Scotland, England, Wales and Northern Ireland should be on their guard against any threat to strip the home nations of their separate status, senior figures have warned.
There was a concerted effort in the 1970s and ’80s by some nations to make home nations play as one united British team, and the crisis at Fifa where a new president will be elected to replace Sepp Blatter, has raised fresh concern.
Northern Ireland FA president Jim Shaw said: “Any change has always got that potential, even if at the moment there is no evidence of a threat.
“We have twice gone through the Olympic issue – for London 2012 and then again earlier this year. The three Celtic nations Northern Ireland, Scotland and Wales decided not to get involved in that because of the pressure we experienced in the 1970s and ’80s.”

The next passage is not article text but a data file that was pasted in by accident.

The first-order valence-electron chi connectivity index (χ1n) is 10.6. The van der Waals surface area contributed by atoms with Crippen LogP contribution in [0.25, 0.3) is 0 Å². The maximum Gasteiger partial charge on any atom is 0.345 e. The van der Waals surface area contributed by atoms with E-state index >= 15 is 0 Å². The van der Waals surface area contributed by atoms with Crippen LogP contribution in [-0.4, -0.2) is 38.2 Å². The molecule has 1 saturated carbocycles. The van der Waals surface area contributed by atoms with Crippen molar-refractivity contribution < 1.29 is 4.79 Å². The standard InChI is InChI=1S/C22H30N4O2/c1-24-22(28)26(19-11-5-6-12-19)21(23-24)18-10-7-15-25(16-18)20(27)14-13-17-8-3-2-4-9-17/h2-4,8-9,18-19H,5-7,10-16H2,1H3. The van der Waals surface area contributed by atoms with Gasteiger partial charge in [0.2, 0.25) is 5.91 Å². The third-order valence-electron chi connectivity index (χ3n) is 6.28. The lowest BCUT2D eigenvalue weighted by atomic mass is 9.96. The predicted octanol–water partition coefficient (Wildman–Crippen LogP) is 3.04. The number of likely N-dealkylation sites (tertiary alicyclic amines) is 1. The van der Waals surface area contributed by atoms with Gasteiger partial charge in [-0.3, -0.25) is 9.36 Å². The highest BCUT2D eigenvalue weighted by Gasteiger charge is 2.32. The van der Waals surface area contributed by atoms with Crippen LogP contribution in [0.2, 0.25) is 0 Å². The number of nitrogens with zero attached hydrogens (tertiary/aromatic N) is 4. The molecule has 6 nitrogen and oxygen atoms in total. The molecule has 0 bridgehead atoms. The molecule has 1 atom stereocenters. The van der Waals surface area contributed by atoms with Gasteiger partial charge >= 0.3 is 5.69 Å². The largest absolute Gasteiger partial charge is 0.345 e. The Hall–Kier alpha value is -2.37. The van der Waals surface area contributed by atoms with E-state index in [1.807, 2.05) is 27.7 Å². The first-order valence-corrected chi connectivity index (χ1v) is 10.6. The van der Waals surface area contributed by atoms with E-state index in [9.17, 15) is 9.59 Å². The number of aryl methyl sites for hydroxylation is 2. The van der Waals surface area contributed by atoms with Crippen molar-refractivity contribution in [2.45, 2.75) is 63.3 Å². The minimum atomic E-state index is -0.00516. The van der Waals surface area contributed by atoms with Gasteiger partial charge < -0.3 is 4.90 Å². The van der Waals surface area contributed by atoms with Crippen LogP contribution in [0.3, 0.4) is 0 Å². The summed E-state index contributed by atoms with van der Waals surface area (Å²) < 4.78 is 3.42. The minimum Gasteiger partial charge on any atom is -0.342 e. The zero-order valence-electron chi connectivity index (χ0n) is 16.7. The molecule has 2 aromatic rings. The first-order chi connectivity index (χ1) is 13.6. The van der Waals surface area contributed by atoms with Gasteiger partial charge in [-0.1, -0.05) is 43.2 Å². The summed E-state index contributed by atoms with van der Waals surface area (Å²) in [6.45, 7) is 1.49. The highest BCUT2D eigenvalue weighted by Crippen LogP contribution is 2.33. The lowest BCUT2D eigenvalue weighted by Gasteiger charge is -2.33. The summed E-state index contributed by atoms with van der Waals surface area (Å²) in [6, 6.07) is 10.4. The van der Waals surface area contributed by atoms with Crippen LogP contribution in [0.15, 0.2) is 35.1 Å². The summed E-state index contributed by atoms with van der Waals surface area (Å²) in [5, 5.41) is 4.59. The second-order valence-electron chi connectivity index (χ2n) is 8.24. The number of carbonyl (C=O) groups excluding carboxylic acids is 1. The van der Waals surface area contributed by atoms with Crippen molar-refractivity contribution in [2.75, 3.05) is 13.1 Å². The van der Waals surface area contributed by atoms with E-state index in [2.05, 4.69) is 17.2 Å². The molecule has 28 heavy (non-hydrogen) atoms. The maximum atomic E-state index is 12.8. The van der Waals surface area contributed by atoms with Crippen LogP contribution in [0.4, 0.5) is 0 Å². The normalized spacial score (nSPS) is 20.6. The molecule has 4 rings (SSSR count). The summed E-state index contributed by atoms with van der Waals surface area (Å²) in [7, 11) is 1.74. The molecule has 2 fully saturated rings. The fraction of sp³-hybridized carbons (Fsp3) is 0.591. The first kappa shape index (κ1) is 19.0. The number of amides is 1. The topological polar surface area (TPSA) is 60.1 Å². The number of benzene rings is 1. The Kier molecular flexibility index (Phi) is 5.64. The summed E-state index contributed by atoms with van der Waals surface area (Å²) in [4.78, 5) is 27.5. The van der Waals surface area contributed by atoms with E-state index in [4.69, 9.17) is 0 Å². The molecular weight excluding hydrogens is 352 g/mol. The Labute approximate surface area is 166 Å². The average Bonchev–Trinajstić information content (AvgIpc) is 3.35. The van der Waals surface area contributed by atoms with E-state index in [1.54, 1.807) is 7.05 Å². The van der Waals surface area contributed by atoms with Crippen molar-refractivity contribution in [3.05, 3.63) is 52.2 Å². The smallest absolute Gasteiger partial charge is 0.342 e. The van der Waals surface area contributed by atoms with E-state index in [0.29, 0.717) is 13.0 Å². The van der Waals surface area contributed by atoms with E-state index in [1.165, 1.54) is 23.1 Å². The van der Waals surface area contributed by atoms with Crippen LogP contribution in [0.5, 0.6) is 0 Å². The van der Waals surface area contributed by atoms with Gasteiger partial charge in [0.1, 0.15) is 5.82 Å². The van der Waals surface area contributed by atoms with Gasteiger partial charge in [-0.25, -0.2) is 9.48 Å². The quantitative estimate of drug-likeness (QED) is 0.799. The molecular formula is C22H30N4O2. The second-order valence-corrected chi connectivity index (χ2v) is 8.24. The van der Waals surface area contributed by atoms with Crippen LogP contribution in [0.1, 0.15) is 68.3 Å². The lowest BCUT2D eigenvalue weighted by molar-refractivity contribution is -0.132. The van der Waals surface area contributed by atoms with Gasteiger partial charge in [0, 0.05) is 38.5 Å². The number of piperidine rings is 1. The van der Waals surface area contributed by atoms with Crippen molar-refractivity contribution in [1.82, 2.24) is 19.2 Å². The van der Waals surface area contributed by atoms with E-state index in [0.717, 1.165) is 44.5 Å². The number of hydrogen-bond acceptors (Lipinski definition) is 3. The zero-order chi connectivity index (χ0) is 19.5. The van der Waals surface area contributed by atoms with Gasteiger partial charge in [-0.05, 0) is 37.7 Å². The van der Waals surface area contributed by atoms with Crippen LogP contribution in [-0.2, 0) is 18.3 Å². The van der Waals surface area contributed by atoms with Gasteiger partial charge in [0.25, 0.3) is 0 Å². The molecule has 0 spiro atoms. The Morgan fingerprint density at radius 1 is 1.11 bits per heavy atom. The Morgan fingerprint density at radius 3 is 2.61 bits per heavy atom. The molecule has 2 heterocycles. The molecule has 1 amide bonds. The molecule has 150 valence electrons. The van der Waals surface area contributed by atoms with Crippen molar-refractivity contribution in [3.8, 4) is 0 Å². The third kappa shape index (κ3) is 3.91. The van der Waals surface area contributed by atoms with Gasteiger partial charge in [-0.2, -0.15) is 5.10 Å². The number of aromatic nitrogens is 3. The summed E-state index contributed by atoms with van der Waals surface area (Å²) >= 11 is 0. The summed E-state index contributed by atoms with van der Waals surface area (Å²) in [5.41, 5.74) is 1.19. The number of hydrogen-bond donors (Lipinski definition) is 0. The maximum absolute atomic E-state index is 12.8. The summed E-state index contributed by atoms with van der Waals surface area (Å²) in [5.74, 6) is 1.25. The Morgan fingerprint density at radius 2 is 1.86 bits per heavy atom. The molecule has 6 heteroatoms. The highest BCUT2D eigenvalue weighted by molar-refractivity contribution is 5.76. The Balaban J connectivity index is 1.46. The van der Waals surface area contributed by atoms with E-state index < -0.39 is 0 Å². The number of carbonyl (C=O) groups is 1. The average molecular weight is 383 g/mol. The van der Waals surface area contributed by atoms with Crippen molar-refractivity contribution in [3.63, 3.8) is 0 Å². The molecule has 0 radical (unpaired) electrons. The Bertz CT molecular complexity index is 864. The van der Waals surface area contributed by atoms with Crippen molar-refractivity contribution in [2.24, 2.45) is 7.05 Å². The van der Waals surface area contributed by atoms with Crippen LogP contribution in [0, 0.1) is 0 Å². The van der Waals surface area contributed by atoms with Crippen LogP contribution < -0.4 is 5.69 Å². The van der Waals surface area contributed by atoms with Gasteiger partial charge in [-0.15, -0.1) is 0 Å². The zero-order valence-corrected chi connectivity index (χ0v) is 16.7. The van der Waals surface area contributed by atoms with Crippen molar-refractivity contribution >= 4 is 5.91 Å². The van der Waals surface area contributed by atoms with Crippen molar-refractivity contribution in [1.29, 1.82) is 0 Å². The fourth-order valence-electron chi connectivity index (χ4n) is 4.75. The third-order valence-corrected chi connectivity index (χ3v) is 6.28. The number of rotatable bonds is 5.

Scottish FA chief executive Stewart Regan said the issue of pressure for one British team was a constant presence.
He said: “It has been under threat for the last 30 or 40 years. The fact of the matter is that we are independent football nations and we will continue to fight for that.
“It’s always on the radar and has been for a long time, and we will continue to work with our colleagues at the FA, Wales and Ireland.”